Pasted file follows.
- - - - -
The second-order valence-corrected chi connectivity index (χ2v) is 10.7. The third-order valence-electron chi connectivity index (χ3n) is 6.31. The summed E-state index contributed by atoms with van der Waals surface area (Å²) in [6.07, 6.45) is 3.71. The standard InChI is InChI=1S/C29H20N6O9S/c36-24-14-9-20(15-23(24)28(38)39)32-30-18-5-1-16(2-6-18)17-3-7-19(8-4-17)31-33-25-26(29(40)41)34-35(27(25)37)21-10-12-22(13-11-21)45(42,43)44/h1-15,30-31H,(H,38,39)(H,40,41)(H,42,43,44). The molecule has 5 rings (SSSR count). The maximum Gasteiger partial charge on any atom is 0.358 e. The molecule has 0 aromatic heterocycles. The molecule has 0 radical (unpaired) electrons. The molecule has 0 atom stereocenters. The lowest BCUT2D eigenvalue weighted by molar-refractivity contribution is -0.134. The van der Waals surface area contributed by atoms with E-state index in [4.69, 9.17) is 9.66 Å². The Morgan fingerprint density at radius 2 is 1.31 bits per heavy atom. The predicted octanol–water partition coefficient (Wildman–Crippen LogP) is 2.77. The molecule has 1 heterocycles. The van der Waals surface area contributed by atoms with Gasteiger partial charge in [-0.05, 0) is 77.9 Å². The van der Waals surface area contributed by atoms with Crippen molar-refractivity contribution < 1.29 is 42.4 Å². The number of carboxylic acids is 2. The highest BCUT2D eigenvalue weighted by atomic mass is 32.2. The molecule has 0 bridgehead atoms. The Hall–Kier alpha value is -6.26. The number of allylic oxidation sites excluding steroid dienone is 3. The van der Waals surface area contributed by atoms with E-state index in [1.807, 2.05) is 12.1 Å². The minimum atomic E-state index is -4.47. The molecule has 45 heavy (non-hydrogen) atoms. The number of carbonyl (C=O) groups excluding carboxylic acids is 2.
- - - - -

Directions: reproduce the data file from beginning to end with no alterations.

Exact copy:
The second-order valence-corrected chi connectivity index (χ2v) is 10.7. The third-order valence-electron chi connectivity index (χ3n) is 6.31. The summed E-state index contributed by atoms with van der Waals surface area (Å²) in [6.07, 6.45) is 3.71. The standard InChI is InChI=1S/C29H20N6O9S/c36-24-14-9-20(15-23(24)28(38)39)32-30-18-5-1-16(2-6-18)17-3-7-19(8-4-17)31-33-25-26(29(40)41)34-35(27(25)37)21-10-12-22(13-11-21)45(42,43)44/h1-15,30-31H,(H,38,39)(H,40,41)(H,42,43,44). The molecule has 5 rings (SSSR count). The maximum Gasteiger partial charge on any atom is 0.358 e. The molecule has 0 aromatic heterocycles. The molecule has 0 radical (unpaired) electrons. The molecule has 0 atom stereocenters. The lowest BCUT2D eigenvalue weighted by molar-refractivity contribution is -0.134. The van der Waals surface area contributed by atoms with E-state index in [4.69, 9.17) is 9.66 Å². The Morgan fingerprint density at radius 2 is 1.31 bits per heavy atom. The predicted octanol–water partition coefficient (Wildman–Crippen LogP) is 2.77. The molecule has 1 heterocycles. The van der Waals surface area contributed by atoms with Gasteiger partial charge in [-0.05, 0) is 77.9 Å². The van der Waals surface area contributed by atoms with Crippen molar-refractivity contribution < 1.29 is 42.4 Å². The number of carboxylic acids is 2. The highest BCUT2D eigenvalue weighted by atomic mass is 32.2. The molecule has 0 bridgehead atoms. The Hall–Kier alpha value is -6.26. The number of allylic oxidation sites excluding steroid dienone is 3. The van der Waals surface area contributed by atoms with E-state index in [1.807, 2.05) is 12.1 Å². The minimum atomic E-state index is -4.47. The molecule has 45 heavy (non-hydrogen) atoms. The number of carbonyl (C=O) groups excluding carboxylic acids is 2.